Supermarket chain Asda has completed a countrywide tour to celebrate its 50th birthday.The #cakemyday van, stocked with celebration cakes, made its way round the UK. Treats on board included a canine-inspired Pablo the Pug creation, the Piñata Surprise and range of ‘gravity-defying’ cakes.It stopped off at Asda stores and community groups around the country, where brand representatives handed out treats to customers and locals.Day one saw the van visit stores in the Scotland locations of Edinburgh, Kirkcaldy and Chesser, including the latter’s St Martin’s Community Resource Centre, where cakes as well as a £10,000 cheque were presented.The tour visited locations including Manchester, Leeds, Liverpool and finally Essex on 29 July. Agency CPM worked alongside Asda’s social media agency IMP to devise the campaign, which came about after it was identified that the brand’s cakes generate the highest levels of excitement on social media. Havas is managing the PR.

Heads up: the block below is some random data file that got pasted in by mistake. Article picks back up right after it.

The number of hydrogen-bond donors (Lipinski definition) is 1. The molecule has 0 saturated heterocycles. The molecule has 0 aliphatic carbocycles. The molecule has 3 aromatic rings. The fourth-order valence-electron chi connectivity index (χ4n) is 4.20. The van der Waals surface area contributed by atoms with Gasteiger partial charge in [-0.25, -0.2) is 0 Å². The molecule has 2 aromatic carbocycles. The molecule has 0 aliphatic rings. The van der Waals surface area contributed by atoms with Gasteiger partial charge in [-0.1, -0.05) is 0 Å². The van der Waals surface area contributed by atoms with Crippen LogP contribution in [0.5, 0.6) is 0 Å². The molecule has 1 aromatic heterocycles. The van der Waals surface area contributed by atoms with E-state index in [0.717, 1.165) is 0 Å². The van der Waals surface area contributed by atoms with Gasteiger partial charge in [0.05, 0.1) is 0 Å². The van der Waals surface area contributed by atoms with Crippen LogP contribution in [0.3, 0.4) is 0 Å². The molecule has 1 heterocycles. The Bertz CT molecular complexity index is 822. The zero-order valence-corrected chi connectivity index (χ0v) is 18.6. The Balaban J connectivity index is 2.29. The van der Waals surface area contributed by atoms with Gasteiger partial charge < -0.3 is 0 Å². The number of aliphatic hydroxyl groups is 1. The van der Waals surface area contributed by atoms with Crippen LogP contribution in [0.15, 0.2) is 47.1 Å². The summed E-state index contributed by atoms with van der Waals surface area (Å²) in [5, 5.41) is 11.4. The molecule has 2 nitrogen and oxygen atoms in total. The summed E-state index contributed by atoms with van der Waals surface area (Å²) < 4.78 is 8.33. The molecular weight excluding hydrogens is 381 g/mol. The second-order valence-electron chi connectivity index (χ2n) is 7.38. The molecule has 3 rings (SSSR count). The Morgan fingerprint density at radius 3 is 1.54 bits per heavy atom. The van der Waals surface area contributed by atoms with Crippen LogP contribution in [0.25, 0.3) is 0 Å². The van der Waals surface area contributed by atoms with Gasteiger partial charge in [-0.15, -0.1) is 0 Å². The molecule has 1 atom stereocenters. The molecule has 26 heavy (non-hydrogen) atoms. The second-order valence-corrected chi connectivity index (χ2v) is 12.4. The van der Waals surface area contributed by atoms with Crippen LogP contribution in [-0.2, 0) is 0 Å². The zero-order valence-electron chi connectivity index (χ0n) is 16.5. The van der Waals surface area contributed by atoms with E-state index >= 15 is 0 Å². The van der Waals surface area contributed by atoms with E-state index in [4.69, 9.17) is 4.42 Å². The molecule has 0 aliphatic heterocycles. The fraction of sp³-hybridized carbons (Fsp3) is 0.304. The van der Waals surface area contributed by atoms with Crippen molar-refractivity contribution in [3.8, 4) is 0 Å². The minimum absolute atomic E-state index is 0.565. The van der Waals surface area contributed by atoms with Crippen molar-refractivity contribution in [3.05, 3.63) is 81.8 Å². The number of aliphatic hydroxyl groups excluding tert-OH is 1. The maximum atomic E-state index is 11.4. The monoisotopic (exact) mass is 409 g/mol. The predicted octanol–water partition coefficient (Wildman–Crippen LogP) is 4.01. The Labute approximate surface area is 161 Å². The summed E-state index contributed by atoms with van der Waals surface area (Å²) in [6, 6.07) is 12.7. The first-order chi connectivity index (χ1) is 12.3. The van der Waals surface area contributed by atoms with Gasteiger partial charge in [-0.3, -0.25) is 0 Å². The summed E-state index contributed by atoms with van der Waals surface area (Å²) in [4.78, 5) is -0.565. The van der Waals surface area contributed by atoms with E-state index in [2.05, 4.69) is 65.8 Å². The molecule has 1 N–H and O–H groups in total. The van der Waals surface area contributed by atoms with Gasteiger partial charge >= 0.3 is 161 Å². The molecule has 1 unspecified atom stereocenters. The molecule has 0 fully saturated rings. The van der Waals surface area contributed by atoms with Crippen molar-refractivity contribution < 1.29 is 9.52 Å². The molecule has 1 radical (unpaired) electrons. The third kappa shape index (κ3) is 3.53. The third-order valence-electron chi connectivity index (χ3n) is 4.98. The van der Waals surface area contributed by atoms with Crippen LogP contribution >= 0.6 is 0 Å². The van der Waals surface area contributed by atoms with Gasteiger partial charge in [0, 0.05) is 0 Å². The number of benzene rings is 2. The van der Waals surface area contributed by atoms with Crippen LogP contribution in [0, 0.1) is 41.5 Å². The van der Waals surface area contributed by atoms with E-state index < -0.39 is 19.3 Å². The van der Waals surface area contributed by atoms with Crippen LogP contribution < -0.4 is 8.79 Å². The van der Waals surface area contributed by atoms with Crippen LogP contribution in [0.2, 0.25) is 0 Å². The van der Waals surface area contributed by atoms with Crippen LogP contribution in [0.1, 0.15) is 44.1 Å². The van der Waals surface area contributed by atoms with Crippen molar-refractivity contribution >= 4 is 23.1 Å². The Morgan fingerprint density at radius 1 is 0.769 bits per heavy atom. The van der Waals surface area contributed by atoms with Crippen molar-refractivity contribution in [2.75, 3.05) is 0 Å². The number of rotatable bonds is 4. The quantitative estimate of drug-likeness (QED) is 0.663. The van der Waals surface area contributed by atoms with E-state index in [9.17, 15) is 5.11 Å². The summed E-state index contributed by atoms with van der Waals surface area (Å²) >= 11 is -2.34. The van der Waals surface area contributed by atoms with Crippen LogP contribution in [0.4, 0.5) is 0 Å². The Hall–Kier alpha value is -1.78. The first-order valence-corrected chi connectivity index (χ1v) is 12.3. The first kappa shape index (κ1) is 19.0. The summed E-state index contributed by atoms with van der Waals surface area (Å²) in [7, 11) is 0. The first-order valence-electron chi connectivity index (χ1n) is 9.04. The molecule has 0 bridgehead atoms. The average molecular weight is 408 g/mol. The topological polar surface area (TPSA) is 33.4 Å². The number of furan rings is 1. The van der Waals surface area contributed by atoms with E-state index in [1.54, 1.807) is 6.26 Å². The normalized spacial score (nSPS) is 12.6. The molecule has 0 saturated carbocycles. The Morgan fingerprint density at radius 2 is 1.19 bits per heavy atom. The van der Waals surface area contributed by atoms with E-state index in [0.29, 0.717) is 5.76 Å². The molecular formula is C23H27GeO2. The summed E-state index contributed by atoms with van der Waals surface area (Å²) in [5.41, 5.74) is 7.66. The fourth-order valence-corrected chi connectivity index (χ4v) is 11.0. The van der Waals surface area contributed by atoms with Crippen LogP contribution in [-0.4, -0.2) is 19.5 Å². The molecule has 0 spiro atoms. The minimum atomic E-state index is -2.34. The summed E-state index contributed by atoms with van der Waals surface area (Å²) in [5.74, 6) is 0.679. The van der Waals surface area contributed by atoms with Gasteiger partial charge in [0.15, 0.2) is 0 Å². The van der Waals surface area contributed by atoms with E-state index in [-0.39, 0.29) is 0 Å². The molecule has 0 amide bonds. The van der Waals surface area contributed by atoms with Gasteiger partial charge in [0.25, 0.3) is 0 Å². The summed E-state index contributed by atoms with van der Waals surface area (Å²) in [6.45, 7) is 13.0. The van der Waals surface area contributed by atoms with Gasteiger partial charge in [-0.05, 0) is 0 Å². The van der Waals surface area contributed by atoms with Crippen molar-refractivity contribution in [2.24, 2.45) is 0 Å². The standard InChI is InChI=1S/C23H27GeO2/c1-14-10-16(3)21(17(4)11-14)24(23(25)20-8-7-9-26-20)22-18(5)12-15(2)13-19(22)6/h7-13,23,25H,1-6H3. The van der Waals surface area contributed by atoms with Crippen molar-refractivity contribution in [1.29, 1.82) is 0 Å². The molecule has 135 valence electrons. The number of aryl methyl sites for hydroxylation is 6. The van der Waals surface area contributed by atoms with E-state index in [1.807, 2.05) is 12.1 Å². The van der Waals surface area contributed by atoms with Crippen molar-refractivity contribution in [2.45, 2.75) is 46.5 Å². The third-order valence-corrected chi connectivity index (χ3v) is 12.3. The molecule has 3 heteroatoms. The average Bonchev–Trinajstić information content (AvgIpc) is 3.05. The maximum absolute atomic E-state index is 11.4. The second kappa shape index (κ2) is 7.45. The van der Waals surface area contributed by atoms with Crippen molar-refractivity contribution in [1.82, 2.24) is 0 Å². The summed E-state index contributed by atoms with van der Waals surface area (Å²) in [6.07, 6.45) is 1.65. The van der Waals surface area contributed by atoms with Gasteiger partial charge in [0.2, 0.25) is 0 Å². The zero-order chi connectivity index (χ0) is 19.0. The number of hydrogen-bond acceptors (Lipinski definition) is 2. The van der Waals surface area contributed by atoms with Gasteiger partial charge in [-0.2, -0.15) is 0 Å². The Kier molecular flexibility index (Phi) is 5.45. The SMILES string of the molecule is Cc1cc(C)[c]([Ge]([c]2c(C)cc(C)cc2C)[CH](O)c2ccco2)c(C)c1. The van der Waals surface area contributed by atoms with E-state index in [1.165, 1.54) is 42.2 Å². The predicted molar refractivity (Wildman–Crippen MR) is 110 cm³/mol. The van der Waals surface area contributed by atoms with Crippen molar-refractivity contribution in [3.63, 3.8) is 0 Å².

I spend a lot of time talking with CIOs around the world, on the infrastructure side of the house as well as the database/enterprise app side of the house. I hear first-hand, from DBAs and IT infrastructure teams alike, about the challenges they face with choosing the right infrastructure for their database and enterprise app environments. I consistently hear stories of the difficulties of meeting service-level agreements, of meeting performance objectives, of providing continuous availability, availability to recover quickly, of driving down TCO and leveraging the benefits of virtualization. Customers tell me they want a virtual, open architecture that will allow them to leverage best-in-class technologies, but are concerned about the performance impact this may have on their production databases and applications.At EMC World, I told you how EMC faced this challenge as we standardized our own business-critical applications infrastructure that included Oracle, SAP, and Exchange. Like many of our customers, our experience proved that virtual infrastructure can achieve the standardization gains across IT while being able to maximize performance for production applications and databases.I provided specific examples of this in my keynote address. Just a small amount of flash in virtualized Oracle databases in online transaction processing (OLTP) and Data Warehouse workloads delivers extreme levels of performance. How much? 3.7 million random I/Os per second for Oracle OLTP environments at very low latencies and over 32 GB/second read scan performance with over 21 TB/hour data loads for Oracle data warehouses. More importantly, this standardized approach of flash and virtualization makes a measurable impact on long-term TCO.There is also an interesting added benefit of virtualization and flash in terms of multi-year TCO for production database and application environments. A recent post by Wikibon.orghighlights the impact of how a small amount of flash, combined with virtualization of Oracle production database servers, can dramatically impact hardware, software, and maintenance TCO over a three-year period.Optimizing performance and TCO for one specific database or application is nice, but what most IT organizations are driving toward is a way to standardize how these benefits are delivered across the data center. Oracle, Microsoft, and SAP have all been offering strategies to standardize within their own field of vision. Take Oracle’s “engineered systems,” for example. Oracle applies standardization vertically and promises optimized levels of IT performance and IT productivity—at least for a part of IT. That doesn’t mean that standardization is a compromise—it just means that standardization needs to be broadly applied to be effective for all business-critical applications. A vertically integrated approach for a specific database, custom-written application, or one vendor’s stack is not easily leveraged across a virtual cloud computing environment, and several customers have found they have become locked in and can’t leverage best-of-breed technologies that could make their organizations more efficient and flexible, and avoid the single-vendor lock-in problem.Customers looking to standardize IT infrastructure for their high-performance Oracle database environments can do so without sacrificing openness and choice thanks to the new Vblock™ Specialized System for High Performance Databases. Unlike narrowly focused engineered systems, the new Vblock System delivers optimized performance for Oracle with flash, along with the Vblock System’s inherent high availability and ability to cost-effectively scale the system incrementally, all while preserving the choice to run other Oracle or non-Oracle workloads today or in the future. Targeted for large database environments requiring millions of IOPs, the system will enter limited availability (through VCE’s First Customer Ship Program) in Q4 2013, with targeted GA in Q1 2014.To help our customers optimize their unique Oracle environments, EMC has created an open, online community for Oracle customers to engage directly with EMC’s global solutions experts. Here, Oracle DBAs and IT infrastructure teams can access dozens of tested and proven solutions, training materials, and case studies from EMC/Oracle customers who have achieved impressive performance and efficiency results virtualizing their Oracle database environments.When selecting the right infrastructure for your Oracle database environment—where performance, availability, and efficiency for business-critical apps such as Oracle are paramount—don’t settle for just any engineered system. Choose the system that will best help you meet your performance objectives, availability requirements, and service-level agreements and at the same time drive down TCO.